The rise and rise of camping cars in France
The Connexion spoke to Louise and Bill Peacocke, have just returned to their home in the Haute-Savoie after a month-long camping-car holiday in Iceland
Sometime before the first swallows of Spring gladden our hearts, the first camping cars of Spring are likely to present their huge cubic, white rear ends to our windscreens.
These days, they are not as slow as they used to be, but still can be annoying as they usually travel slower than cars going uphill, and the vast expanse of white glass fibre blocks forward vision as effectively as a 40-tonne lorry.
Be that as it may, they are very popular in France.
The last two decades saw a boom in sales of camping cars, driven in part by people in work having more time off due to the 35 hour week, and various schemes to encourage people to retire early with generous pensions.
It has not been all plain cruising. The hard financial times which started in 2007, hit the sector hard. A wave of bankruptcies and consolidations followed, before things picked up again.
Sales of new vehicles were 24,000 across France last year, with an average new selling price of €50,000.
“Most of the buyers are after one thing - freedom,” said Didier Hugenot, who owned a camping car specialist garage near Angoulême for 30 years.
“They want to be able to move around and visit places in comfort without having the need to check in to a hotel, or go through the business of pitching a tent and sleeping on the ground.”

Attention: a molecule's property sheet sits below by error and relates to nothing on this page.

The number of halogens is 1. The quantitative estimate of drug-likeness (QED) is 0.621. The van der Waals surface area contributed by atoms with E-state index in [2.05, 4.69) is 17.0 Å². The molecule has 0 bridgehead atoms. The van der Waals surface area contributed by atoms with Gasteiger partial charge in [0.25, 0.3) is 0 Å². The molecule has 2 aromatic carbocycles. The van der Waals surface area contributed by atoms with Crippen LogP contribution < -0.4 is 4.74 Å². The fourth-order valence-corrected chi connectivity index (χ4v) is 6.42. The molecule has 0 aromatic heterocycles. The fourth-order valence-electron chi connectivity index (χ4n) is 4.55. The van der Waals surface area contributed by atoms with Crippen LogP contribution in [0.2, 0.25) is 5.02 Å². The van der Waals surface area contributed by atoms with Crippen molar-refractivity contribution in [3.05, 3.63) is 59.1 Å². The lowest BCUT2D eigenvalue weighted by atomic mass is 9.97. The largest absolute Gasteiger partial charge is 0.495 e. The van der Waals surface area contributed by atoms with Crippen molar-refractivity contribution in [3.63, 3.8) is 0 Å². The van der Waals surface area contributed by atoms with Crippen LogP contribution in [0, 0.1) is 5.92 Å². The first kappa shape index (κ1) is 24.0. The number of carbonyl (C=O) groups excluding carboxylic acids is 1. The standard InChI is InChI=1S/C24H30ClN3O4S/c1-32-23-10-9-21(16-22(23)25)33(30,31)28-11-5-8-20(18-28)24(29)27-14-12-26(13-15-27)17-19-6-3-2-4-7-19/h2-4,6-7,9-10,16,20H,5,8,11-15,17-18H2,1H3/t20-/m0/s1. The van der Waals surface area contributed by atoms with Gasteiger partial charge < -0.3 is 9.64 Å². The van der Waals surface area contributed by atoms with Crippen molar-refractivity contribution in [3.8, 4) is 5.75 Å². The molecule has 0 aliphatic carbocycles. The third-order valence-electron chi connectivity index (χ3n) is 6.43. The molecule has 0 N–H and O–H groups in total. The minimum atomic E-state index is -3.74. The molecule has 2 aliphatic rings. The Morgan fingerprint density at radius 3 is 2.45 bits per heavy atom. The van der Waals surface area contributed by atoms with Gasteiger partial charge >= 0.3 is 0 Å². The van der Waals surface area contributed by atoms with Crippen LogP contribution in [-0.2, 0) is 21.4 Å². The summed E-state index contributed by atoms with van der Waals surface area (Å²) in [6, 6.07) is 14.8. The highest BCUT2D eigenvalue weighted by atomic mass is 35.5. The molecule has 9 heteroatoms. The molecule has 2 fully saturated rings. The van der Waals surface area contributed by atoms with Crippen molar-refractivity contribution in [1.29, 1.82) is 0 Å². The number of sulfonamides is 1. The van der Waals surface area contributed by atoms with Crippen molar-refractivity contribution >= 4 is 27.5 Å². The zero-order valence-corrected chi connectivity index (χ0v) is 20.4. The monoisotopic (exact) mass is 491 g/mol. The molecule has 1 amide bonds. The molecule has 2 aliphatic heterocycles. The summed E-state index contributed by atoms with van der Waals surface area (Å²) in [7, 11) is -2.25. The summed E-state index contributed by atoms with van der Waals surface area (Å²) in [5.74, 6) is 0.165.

Teachers led the camping car revolution, which took off in France in the 1980s and 1990s.
“Above everything else they had, and have, the time to travel,” said Mr Hugenot.
“They are not the best paid civil servants in the world and with a camping car, especially in the early days when many people built their own, they could travel on a limited budget.”
Now everyone, not just teachers, can be found in camping cars, said Mr Hugenot.
A government study found 1.7 million camping cars were circulating in Europe in 2017, with most passing through France at some time.
In France 50% of users were retired, 22% had salaried employment and 13% were business owners or cadre supérieur.
There are fewer converted vans on the road than there were, and almost every purpose-built camping car comes with a double bed, a hot-and-cold shower, a toilet, a washbasin, a gas stove, a fridge with a freezer, a kitchen sink, and a sitting area around a table.
Given that it is all usually crammed into 10 metres square, it is a tight fit.
Most of the technology runs on 12 Volt electricity and bottled gas, with an electric pump the key to getting water to the toilet, shower and sink.
Water is stored in two tanks, typically of around 100 litres, one for clean water and one for dirty, and a typical vehicle now has two 12 volt batteries, a normal one for the engine and another heavy duty one for the living quarters.
Usually they are charged off the vehicle’s standard alternator, and increasingly the electric equipment in a camping car will include television (satellite or antenna reception) and computer access through either satellite or WiFi.
The body usually has a van front but with the rear body replaced by a sandwich body of glass fibre, insulation, and plywood. It is usual now for manufacturers to replace the standard back axle with a wider wheelbase, to accommodate the body, and improve stability.
Almost all of the camping vans in France now have diesel engines of at least 100HP, and a fair number hit the 150 HP mark. Fiat is the most popular choice for donor vehicles, because their vans are “very easy to drive and reliable,” said Mr Hugenot.